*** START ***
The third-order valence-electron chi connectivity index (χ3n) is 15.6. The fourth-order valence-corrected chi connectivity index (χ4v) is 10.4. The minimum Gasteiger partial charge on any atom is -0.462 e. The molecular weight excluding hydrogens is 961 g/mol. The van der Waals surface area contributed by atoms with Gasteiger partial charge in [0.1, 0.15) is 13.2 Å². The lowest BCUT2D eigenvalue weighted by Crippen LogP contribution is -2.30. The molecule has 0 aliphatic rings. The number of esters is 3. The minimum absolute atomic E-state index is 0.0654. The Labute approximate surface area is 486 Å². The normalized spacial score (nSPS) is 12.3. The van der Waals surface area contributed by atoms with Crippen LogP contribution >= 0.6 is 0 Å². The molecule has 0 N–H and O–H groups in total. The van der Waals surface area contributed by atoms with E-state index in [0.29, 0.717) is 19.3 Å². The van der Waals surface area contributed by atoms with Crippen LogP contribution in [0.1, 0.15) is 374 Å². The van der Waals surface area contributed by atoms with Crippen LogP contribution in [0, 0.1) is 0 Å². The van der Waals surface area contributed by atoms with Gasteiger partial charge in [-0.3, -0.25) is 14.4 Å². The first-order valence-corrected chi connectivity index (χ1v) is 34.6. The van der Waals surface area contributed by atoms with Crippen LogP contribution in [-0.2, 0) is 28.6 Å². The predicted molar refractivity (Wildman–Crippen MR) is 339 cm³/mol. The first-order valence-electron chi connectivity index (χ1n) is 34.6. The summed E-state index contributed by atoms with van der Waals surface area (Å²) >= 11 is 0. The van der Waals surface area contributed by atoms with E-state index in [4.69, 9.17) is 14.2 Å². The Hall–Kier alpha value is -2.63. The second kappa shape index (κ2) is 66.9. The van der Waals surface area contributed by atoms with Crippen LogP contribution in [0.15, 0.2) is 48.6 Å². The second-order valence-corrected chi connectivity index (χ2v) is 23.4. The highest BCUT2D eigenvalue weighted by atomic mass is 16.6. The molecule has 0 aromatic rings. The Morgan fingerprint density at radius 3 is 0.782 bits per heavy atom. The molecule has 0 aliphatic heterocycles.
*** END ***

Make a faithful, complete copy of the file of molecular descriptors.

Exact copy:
The third-order valence-electron chi connectivity index (χ3n) is 15.6. The fourth-order valence-corrected chi connectivity index (χ4v) is 10.4. The minimum Gasteiger partial charge on any atom is -0.462 e. The molecular weight excluding hydrogens is 961 g/mol. The van der Waals surface area contributed by atoms with Gasteiger partial charge in [0.1, 0.15) is 13.2 Å². The lowest BCUT2D eigenvalue weighted by Crippen LogP contribution is -2.30. The molecule has 0 aliphatic rings. The number of esters is 3. The minimum absolute atomic E-state index is 0.0654. The Labute approximate surface area is 486 Å². The normalized spacial score (nSPS) is 12.3. The van der Waals surface area contributed by atoms with Crippen LogP contribution >= 0.6 is 0 Å². The molecule has 0 N–H and O–H groups in total. The van der Waals surface area contributed by atoms with E-state index in [0.29, 0.717) is 19.3 Å². The van der Waals surface area contributed by atoms with Crippen LogP contribution in [0.1, 0.15) is 374 Å². The van der Waals surface area contributed by atoms with Crippen LogP contribution in [0, 0.1) is 0 Å². The van der Waals surface area contributed by atoms with Gasteiger partial charge in [-0.3, -0.25) is 14.4 Å². The first-order valence-corrected chi connectivity index (χ1v) is 34.6. The van der Waals surface area contributed by atoms with Crippen LogP contribution in [-0.2, 0) is 28.6 Å². The predicted molar refractivity (Wildman–Crippen MR) is 339 cm³/mol. The first-order valence-electron chi connectivity index (χ1n) is 34.6. The summed E-state index contributed by atoms with van der Waals surface area (Å²) >= 11 is 0. The van der Waals surface area contributed by atoms with E-state index in [4.69, 9.17) is 14.2 Å². The Hall–Kier alpha value is -2.63. The second kappa shape index (κ2) is 66.9. The van der Waals surface area contributed by atoms with Crippen LogP contribution in [0.15, 0.2) is 48.6 Å². The second-order valence-corrected chi connectivity index (χ2v) is 23.4. The highest BCUT2D eigenvalue weighted by atomic mass is 16.6. The molecule has 0 aromatic rings. The Morgan fingerprint density at radius 3 is 0.782 bits per heavy atom. The molecule has 0 aliphatic heterocycles.